Monday, June 11, 2012

Little Girl

Today is my dad's birthday. He would have been 66. I mark the day every year because it is almost impossible for me to forget dates. Unless they are happening in the future, and then it's almost impossible for me to remember them.

I resembled my dad physically when he was alive, and our personalities were very similar in a lot of important ways. The kind of ways that enabled us to enjoy an amiable relationship and not push each other's buttons too much. One time when I was getting in very bad trouble for some indiscretion in high school, he sent my mom out of the room and he said, "A father isn't supposed to have favorites, and I don't. But I think you and I understand each other, we think alike in some ways." I've always been his little girl.

My dad and me when I was a little girl.
I think about him every day. Before he died, I used to hear people say things like that and think "Oh, how morbid." It's because I didn't really understand. I didn't understand how you can miss someone, but not be sad all the time about it. For the first year after he died, I didn't understand how anyone could miss someone and not feel like they'd been punched in the stomach. For a year I saved up most of my tears all day and then cried them into the sink as I washed the dishes after dinner. I don't really do that any more.

I was thinking about his hands today. He had big, broad hands - full of scars. They were the hands of a much younger man. My sister said she would never marry someone who didn't have strong hands. She didn't either. The last time I saw him was in a hotel room in San Antonio, Texas. He was sick. He was waiting for open heart surgery. He was going to die. I think we both knew it, but we wouldn't say it. I sat with him on the bed and he held hands with my jBird. Her tiny white hand in his big brown one. Even sick, he was tanned from working in the yard. She sat and she petted the curly red hair on his arms. Sometimes he would slip and call her by my name. He sometimes had a hard time relating to me as an adult. I was always his little girl. It drove me nuts because I'm not a little girl.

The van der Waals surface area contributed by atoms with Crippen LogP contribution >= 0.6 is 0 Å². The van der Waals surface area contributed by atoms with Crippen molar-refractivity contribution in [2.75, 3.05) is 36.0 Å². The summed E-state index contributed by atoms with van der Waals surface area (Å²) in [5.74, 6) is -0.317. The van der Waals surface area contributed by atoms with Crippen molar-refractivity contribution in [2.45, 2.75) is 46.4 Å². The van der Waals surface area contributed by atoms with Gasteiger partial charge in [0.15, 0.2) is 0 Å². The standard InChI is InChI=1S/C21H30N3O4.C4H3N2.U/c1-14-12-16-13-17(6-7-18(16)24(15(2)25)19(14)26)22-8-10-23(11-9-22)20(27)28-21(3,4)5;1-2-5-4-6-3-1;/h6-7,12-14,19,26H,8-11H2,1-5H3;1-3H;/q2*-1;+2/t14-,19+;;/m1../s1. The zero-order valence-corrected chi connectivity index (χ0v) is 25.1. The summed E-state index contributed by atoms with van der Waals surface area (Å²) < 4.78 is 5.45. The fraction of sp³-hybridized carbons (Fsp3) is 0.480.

"We never talked to you kids about dying," he said. "It's nothing to be afraid of."
"I know," I said.
"Papa, will you die?" jBird asked.
"Everybody dies, baby. It's part of life. It's why you live your life well today, so the dying is all right," he said. I'm not sure if he was talking to her or to me. I could only sit and listen. I had no words. I didn't want to lie or say something ridiculous and comforting.
"I want you to know I'm not afraid to die," he said. "I want you to know that whatever happens, it's all right. I should have talked to you more about this while you were a kid. Then you wouldn't be afraid."
"I'm not afraid," I said. "You did talk to us about this. It's just hard to know how to think about it until it happens. I'm OK. I want you to focus on getting better. You and Mom can move out West. You need to be near us."
"Yeah, Papa! You can come live with us!" jBird piped up.
He laughed. He always had a marvelous laugh. "I'd love that."

The Hooligan wasn't quite two yet and he was rolling around on the bed with my mom, showing how he could count backwards from 10. We watched them play for a while, because his big old pumpkin grin is somewhat irresistible. He looks so much like my dad. We didn't talk about this dying business any more. I sat and held his hand and I could almost believe that everything would be all right.